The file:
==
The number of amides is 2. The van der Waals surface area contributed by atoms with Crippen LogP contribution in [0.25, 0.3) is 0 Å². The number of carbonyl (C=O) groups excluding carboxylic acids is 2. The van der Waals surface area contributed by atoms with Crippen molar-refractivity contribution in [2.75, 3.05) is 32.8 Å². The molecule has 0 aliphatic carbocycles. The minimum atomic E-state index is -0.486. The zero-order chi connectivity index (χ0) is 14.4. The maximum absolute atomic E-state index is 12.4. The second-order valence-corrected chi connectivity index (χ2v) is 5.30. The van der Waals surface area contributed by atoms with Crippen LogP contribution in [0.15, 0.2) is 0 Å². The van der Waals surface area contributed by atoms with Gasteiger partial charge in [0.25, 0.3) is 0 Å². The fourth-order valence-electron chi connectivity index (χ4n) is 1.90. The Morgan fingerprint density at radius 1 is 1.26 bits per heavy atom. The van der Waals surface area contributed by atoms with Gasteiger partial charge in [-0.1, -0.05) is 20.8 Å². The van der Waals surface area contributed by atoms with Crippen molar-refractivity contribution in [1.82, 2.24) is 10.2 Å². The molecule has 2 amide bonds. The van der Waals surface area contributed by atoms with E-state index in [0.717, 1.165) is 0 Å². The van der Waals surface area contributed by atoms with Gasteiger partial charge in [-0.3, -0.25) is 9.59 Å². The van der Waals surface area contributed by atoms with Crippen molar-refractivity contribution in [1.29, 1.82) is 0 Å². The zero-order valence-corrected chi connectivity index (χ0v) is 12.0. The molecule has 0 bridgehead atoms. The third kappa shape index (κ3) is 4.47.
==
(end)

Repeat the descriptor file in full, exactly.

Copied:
The number of amides is 2. The van der Waals surface area contributed by atoms with Crippen LogP contribution in [0.25, 0.3) is 0 Å². The number of carbonyl (C=O) groups excluding carboxylic acids is 2. The van der Waals surface area contributed by atoms with Crippen molar-refractivity contribution in [2.75, 3.05) is 32.8 Å². The molecule has 0 aliphatic carbocycles. The minimum atomic E-state index is -0.486. The zero-order chi connectivity index (χ0) is 14.4. The maximum absolute atomic E-state index is 12.4. The second-order valence-corrected chi connectivity index (χ2v) is 5.30. The van der Waals surface area contributed by atoms with Crippen LogP contribution in [0.15, 0.2) is 0 Å². The van der Waals surface area contributed by atoms with Gasteiger partial charge in [0.25, 0.3) is 0 Å². The fourth-order valence-electron chi connectivity index (χ4n) is 1.90. The Morgan fingerprint density at radius 1 is 1.26 bits per heavy atom. The van der Waals surface area contributed by atoms with Gasteiger partial charge in [-0.1, -0.05) is 20.8 Å². The van der Waals surface area contributed by atoms with Crippen molar-refractivity contribution in [1.82, 2.24) is 10.2 Å². The molecule has 2 amide bonds. The van der Waals surface area contributed by atoms with E-state index in [0.717, 1.165) is 0 Å². The van der Waals surface area contributed by atoms with Gasteiger partial charge in [-0.3, -0.25) is 9.59 Å². The van der Waals surface area contributed by atoms with Crippen molar-refractivity contribution in [1.29, 1.82) is 0 Å². The zero-order valence-corrected chi connectivity index (χ0v) is 12.0. The molecule has 0 bridgehead atoms. The third kappa shape index (κ3) is 4.47.